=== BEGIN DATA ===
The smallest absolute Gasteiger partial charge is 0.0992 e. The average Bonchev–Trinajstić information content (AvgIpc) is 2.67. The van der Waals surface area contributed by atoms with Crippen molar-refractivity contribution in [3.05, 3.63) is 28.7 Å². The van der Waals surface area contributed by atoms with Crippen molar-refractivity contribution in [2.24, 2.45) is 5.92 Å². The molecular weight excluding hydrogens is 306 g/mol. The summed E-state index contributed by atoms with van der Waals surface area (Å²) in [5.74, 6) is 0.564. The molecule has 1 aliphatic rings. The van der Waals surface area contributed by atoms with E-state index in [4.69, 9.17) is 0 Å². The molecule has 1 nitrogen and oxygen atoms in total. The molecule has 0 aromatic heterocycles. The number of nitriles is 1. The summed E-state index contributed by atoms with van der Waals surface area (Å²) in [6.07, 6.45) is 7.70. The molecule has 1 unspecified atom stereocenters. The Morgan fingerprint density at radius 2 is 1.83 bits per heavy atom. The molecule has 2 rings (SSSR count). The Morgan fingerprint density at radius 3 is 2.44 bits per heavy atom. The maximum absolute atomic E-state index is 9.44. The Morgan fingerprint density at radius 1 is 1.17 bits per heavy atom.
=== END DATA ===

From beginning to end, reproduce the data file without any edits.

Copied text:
The smallest absolute Gasteiger partial charge is 0.0992 e. The average Bonchev–Trinajstić information content (AvgIpc) is 2.67. The van der Waals surface area contributed by atoms with Crippen molar-refractivity contribution in [3.05, 3.63) is 28.7 Å². The van der Waals surface area contributed by atoms with Crippen molar-refractivity contribution in [2.24, 2.45) is 5.92 Å². The molecular weight excluding hydrogens is 306 g/mol. The summed E-state index contributed by atoms with van der Waals surface area (Å²) in [5.74, 6) is 0.564. The molecule has 1 aliphatic rings. The van der Waals surface area contributed by atoms with E-state index in [4.69, 9.17) is 0 Å². The molecule has 1 nitrogen and oxygen atoms in total. The molecule has 0 aromatic heterocycles. The number of nitriles is 1. The summed E-state index contributed by atoms with van der Waals surface area (Å²) in [6.07, 6.45) is 7.70. The molecule has 1 unspecified atom stereocenters. The Morgan fingerprint density at radius 2 is 1.83 bits per heavy atom. The molecule has 2 rings (SSSR count). The Morgan fingerprint density at radius 3 is 2.44 bits per heavy atom. The maximum absolute atomic E-state index is 9.44. The Morgan fingerprint density at radius 1 is 1.17 bits per heavy atom.